Connolly’s active hands caused Scott to lose the ball and for a second time Bray just kept driving to his right from a great distance out to the glass for a 69-50 score.

In the final :34.3 Henderson was able to get Ameer Elbuluk, Mike Washington Jr. and Edo Lawrence their first varsity minutes and when Barrett intentionally grasped Rufer to stop the clock, Brian Fabrizius joined them on the floor for the first time this young season. Isaac Serwanga also entered with two seconds to go for Elbuluk, running out the clock.

Lafayette was never able to spread Princeton out and free up their shooters in the process. Connolly’s interior defense kept Trist in check and the perimeter guard failed to lose its shape.

By sticking with their game plan the Tigers were able to execute efficiently on offense and perform stoutly on defense. It wasn’t the complete 40 minute performance Hummer had been looking for after a third straight defeat up at Syracuse, but it was certainly a step trending in the right direction.

“That’s as close as we’ve gotten. We need to hit the boards and take care of the ball a little bit more,” Hummer said. “Then we’ll have a pretty good team.”


-Princeton hit 29-50 overall (58.0%), an efficient 6-10 from three (60.0%) and a meaningful 8-12 at the line (66.7%). Hummer, Bray and Barrett combined to score 58 of their team’s 72.

-The Tigers won the glass battle 39-23 with each starter snaring at least four boards.

-Princeton did have 17 turnovers with Hummer well aware that four belonged to him.

-Lafayette was 19-54 as a unit (35.2%), 3-15 from deep (20.0%) and 12-17 on free throws (70.6%).

-Hummer’s 28 points give him 1,255 for his career. Hummer passed Brian Taylor for sole possession of 11th place in Princeton scoring history and is 22 points behind Gabe Lewullis and entry into the Top 10.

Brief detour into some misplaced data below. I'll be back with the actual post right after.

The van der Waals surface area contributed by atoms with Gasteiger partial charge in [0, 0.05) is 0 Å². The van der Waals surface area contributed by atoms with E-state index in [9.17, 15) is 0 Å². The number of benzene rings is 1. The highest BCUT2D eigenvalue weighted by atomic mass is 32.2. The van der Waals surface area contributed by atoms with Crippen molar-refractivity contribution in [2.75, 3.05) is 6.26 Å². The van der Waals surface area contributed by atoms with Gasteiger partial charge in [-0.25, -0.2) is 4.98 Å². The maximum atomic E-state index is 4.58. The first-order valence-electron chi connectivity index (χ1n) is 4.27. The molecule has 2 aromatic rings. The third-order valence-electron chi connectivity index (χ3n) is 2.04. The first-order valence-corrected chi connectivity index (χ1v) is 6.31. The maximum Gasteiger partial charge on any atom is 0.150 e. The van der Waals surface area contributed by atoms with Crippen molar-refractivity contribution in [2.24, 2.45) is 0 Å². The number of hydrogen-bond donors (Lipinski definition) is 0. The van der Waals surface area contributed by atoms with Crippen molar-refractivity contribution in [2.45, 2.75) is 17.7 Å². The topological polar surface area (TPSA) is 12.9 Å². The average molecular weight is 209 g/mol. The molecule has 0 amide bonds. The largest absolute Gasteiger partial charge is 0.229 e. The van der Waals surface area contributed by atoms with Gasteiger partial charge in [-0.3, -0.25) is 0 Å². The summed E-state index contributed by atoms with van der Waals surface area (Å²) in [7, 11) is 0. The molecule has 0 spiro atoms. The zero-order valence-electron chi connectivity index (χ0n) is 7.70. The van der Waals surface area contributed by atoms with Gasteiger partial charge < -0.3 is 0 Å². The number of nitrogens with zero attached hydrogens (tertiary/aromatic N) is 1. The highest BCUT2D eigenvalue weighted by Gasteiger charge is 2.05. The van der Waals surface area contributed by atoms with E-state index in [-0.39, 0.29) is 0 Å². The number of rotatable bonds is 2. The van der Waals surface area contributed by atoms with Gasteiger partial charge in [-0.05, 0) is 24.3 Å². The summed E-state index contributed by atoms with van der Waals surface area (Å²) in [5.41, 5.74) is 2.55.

Fred Smagorinsky said,

November 25, 2012 @ 8:24 am

Nice W for the Tigers to get some confidence back. It was a game Princeton needed to win handily and they did exactly that. I loved the ball movement and level of activity on defense and watching Hummer do his "man among boys" thing yet again. With Ian and Koon both being so adept at handling the ball they got away with starting just one guard but I hope that does not become a liability against better competition. I really like Koon's game, which reminded me of how I felt about Darrow when he was a freshman; he is a "glue" player and adds a level of toughness that Princeton sometimes lacks. Brase seems to have the same potential. What is up with Mack? He has gone from seeming to be everywhere to being nowhere. I believe Jon speculated in a previous recap that he has not found how to contribute with Barrett's emergence but we will definitely need him to play a bigger role this year. Did Wilson get banished after getting his pocket picked in the backcourt? I wasn't sure if his disappearance was situational because Koon was playing so well or if he had checked into the coach's doghouse.